There are two ultra luxury communities that are being built on the shores of the so called pristine Lake Apopka, namely Bella Collina and Oakland Park, which I have no idea who is buying these lakefront properties. The last time I checked Lake Apopka is a dead lake. It wasn’t that long ago that the birds were actually falling from the sky in late 1990’s not because they were diving for food but because they were just dying. The deaths were linked to pesticides in the water from the farms that once resided along its shores.
A levee was built along the north shore of Lake Apopka in 1941 to drain 20,000 acres so that farmers could have a marsh for farming. The resulting runoff of nutrients and pesticides from the farming led to widespread pollution and the disappearance of the lake’s recreational value for people and animals.
Numerous legislations have been passed from 1985-1999 to restore Lake Apopka to its former glory but the most conservative estimates give a 25 year time frame for recovery. So why in the world are people buying lakefront properties on this lake? The prices are similar or more expensive than lakefront properties on pristine bodies of water in Central Florida. We’re talking millions of dollars. The homes in the Street of Dreams event in 2006 held at Bella Collina were priced around $5 million. You can’t swim there and the only wildlife that you’ll see is probably a mutant alligator.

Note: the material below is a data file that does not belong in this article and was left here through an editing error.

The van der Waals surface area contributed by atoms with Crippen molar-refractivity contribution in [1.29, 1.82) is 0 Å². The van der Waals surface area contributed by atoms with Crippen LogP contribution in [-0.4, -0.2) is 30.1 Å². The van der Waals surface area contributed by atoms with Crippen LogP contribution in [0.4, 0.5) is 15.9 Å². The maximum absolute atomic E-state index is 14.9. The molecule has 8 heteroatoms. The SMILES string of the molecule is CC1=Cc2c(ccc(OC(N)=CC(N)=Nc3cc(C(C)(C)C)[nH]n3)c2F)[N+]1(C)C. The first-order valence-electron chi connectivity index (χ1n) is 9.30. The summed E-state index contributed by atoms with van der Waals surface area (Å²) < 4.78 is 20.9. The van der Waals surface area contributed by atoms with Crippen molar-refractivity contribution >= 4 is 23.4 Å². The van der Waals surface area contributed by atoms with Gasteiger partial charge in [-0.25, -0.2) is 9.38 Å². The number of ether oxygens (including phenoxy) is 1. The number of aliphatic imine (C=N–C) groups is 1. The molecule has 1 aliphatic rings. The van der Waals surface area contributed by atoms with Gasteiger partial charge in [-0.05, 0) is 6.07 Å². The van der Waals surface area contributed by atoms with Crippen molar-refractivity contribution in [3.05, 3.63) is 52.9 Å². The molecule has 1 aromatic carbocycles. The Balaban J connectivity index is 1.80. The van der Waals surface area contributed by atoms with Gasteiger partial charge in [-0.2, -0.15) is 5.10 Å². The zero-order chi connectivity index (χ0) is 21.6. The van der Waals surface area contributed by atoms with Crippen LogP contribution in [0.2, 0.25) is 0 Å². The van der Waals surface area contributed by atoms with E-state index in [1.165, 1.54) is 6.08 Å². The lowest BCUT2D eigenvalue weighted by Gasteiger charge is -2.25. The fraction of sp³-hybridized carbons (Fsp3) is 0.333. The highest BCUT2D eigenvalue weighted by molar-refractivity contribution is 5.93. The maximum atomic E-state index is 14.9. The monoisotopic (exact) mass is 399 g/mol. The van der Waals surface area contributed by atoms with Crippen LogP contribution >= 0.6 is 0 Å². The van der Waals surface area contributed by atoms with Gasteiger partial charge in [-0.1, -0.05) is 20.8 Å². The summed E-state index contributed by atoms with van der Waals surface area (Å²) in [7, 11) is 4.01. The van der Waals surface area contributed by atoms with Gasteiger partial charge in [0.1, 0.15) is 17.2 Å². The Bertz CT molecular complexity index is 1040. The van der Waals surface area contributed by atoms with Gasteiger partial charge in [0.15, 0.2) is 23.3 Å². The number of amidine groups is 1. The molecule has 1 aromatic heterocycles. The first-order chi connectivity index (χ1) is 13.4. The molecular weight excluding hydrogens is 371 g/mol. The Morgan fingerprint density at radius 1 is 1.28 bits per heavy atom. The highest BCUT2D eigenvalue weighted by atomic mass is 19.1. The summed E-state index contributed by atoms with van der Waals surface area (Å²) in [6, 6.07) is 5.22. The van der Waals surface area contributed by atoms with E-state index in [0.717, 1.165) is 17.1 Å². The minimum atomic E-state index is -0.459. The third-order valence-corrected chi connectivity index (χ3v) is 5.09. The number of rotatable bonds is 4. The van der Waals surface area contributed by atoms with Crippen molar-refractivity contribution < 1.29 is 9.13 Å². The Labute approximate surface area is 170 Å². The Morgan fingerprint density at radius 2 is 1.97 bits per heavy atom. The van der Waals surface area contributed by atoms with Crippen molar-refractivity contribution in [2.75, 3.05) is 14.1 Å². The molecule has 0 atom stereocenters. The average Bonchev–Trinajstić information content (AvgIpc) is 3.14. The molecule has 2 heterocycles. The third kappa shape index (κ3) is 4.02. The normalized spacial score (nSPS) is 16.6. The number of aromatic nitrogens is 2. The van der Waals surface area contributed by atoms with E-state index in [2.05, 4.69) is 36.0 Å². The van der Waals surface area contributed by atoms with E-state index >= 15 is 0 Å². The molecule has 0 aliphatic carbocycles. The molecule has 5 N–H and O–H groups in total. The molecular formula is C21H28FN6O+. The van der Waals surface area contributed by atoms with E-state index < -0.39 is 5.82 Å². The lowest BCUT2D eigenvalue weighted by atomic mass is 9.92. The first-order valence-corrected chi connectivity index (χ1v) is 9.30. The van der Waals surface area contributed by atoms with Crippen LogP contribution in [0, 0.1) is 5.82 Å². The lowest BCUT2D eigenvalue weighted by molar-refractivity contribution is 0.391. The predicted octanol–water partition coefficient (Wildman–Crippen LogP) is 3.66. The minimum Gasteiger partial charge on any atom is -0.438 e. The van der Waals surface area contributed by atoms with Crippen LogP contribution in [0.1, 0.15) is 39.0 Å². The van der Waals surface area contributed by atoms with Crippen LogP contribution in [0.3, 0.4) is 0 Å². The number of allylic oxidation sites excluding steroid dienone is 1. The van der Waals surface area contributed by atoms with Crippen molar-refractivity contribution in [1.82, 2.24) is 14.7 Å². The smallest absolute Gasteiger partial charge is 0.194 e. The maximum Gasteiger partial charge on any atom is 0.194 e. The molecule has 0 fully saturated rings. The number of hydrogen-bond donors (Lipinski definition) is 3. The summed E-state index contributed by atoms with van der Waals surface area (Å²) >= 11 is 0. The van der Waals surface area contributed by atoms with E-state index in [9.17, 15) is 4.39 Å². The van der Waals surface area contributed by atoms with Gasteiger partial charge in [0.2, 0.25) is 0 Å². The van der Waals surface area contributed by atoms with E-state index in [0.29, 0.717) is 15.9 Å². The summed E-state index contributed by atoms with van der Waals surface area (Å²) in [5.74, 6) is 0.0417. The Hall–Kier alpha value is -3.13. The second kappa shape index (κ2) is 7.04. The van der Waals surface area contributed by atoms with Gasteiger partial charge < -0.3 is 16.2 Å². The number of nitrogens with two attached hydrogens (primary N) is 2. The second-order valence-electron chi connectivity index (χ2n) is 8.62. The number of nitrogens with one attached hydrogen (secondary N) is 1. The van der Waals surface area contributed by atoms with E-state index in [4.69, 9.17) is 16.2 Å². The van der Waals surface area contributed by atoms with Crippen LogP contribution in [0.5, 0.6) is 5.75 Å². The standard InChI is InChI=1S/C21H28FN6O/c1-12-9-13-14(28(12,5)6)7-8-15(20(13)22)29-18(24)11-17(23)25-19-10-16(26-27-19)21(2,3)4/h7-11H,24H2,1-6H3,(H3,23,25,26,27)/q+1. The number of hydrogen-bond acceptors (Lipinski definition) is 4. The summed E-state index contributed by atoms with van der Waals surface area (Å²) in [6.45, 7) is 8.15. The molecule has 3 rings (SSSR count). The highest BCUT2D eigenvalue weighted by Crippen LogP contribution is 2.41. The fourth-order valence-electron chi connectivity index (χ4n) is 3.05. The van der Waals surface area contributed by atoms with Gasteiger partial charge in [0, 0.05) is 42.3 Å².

Here is a quote from the Bella Collina homepage that cracks me up “Lake Apopka on the other hand, measuring an impressive 48 square miles, is Orlando’s largest lake and the third largest in all of Florida. Its waters offer miles of scenic beauty and unlimited recreational opportunities. Peaceful days of fishing and quiet mornings spent gazing at light dancing on the water’s surface are balanced with afternoons of water skiing and evenings of pleasure cruises. Whether you live on the lake or simply near one, you’ll always feel the presence of water at Bella Collina, and know that its wonders are at your beck and call.” Give me a break. Oakland Park has a section on their site for “Healthy Living” & “Green Urbanism” but at least they don’t promote Lake Apopka as a pristine lake.
I have to admit the stretch of roads leading to and around these two communities are beautiful with canopies of grand oaks but this reminds me a lot of the stories I heard growing up about people buying swampland in Florida. If anyone has a clue about who’s falling for this scam, I’d like to know. Supposedly they’re selling like hotcakes.